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. Last Updated: 07/27/2016

The Inevitability of Yeltsin

"See? I told you so." It was my friend A. on the phone; and I have to say that he had. When Yeltsin's popularity rating was so low it was barely countable, A. had blithely announced that he'd win the election "for sure. It's absolutely obvious."

"There's no way on earth," he'd said, "that Yeltsin's going to lose this thing. All those guys in the newspapers and on TV go on tut-tutting and bemoaning the rise of the Commies. But they know it, too. The only reason they don't say it is that, if they did, they'd be out of a job. They have to maintain the illusion."

At this point, disbelieving, I'd pressed him to explain. "The first thing you have to remember, Jo," he'd said in that patient, slightly pitying tone Russians reserve for ignorant foreigners, "is that Russia isn't a democracy. Never was, isn't now. It just looks a little bit like a democracy when the stage lights are in the right position. And the second thing you have to know is that no one, absolutely no one, in this country has ever willingly given up power. They've never colluded in their own dethronement.

"Now the pols who are guzzling at the trough right now are certainly no exception to this rule. Yeltsin's no exception. They're Commies after all -- just under a different name; and they have all the cards. They can cancel the election, they can rig the election, they can buy the election. But they're certainly not going to lose it."

Given his record, then, I asked A., while he was still on the line, to read the political entrails for the second round of the elections. "Well, Jo," he said, "it's clear that General Lebed has been Yeltsin's man all along; he just had him running to maintain the illusion I was talking about. Yeltsin's boys paid for his advertising and talked him up -- even Yeltsin played the game, sounding as if he'd really like to vote for him if he didn't have to stand himself. In any case, he hinted, he'd be next in line for Prez.

"Well, now that that charade's over and Lebed's climbed on board with his inventor, Yeltsin can gobble up most of his votes and at the same time benefit from his image; he can look Pan-Slav and gritty -- not to mention anti-crime and anti-NATO -- and all those other good things. The West, meanwhile, can point to Yeltsin approvingly and say: "Look, what a democrat! First he fought the election like a champ, now he's making a coalition government." The illusion's worked out just fine all-round.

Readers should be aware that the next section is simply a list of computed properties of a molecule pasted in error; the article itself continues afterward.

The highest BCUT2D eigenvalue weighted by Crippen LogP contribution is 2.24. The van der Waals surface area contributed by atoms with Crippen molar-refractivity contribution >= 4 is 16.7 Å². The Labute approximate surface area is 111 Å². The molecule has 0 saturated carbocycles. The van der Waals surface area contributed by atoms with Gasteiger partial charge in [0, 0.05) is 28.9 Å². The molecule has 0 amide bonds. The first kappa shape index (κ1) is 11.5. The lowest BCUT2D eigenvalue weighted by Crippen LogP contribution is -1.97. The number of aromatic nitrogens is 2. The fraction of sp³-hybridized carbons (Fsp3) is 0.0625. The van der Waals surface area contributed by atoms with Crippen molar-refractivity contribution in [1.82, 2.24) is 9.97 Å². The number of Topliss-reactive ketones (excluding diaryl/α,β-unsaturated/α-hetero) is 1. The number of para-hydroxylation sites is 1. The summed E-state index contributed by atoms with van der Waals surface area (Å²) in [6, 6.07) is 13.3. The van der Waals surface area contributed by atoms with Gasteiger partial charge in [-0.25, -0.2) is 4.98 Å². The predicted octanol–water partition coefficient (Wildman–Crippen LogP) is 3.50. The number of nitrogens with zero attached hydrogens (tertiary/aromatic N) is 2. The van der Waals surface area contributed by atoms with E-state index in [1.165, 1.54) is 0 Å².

"Even the Commies have come up smelling like roses," he added. "The media will go on backing Yeltsin, of course, because that's where the money is -- and where their interests lie. The Commies will complain a bit, but they won't raise too much of a stink -- they'll lose as gracefully as they can and then they'll join everyone else at the trough of Western money and state-controlled patronage. By this time, they'll look like a Western-style opposition party -- when they're really just the same bully-boys who got left out of the power-and-money stakes the first time around. They'll have played out their role."

According to my friend A., then, the show will continue, the lights will stay in place, and by the time the whole thing is over, we Westerners will be convinced that the illusion was the real thing. We'll have forgotten that the president has far too much power, that the Duma is a noisy talking-shop with no real authority, and that Yeltsin is surrounded by people with a dubious commitment to anything other than their own advancement. It's also A.'s view that those in the West who really know what's going on in Russia are extremely unlikely to let on. Far better, they believe -- at least according to A. -- that those running the show should be lining their pockets than that they should start lining up something a whole lot nastier -- like missile silos.

I put all this to another friend, an oil man, the other evening. And though he agreed in general with A.'s hypothesis, he sounded a whole lot gloomier about it than A. did. I asked him why. "Because the money's running out," he said. "Cowboy capitalism's days are numbered. Russian raw materials are now costing much the same as anywhere else. In the old days, Yeltsin's people could just buy off the opposition with export licenses and the rest of it whenever it showed up. But when it presents its bills now -- after the second round of these elections -- how exactly is it going to be paid? If the government defaults, we could have a real fight on our hands -- rather than just a fake one."

Watch -- as they say -- this space.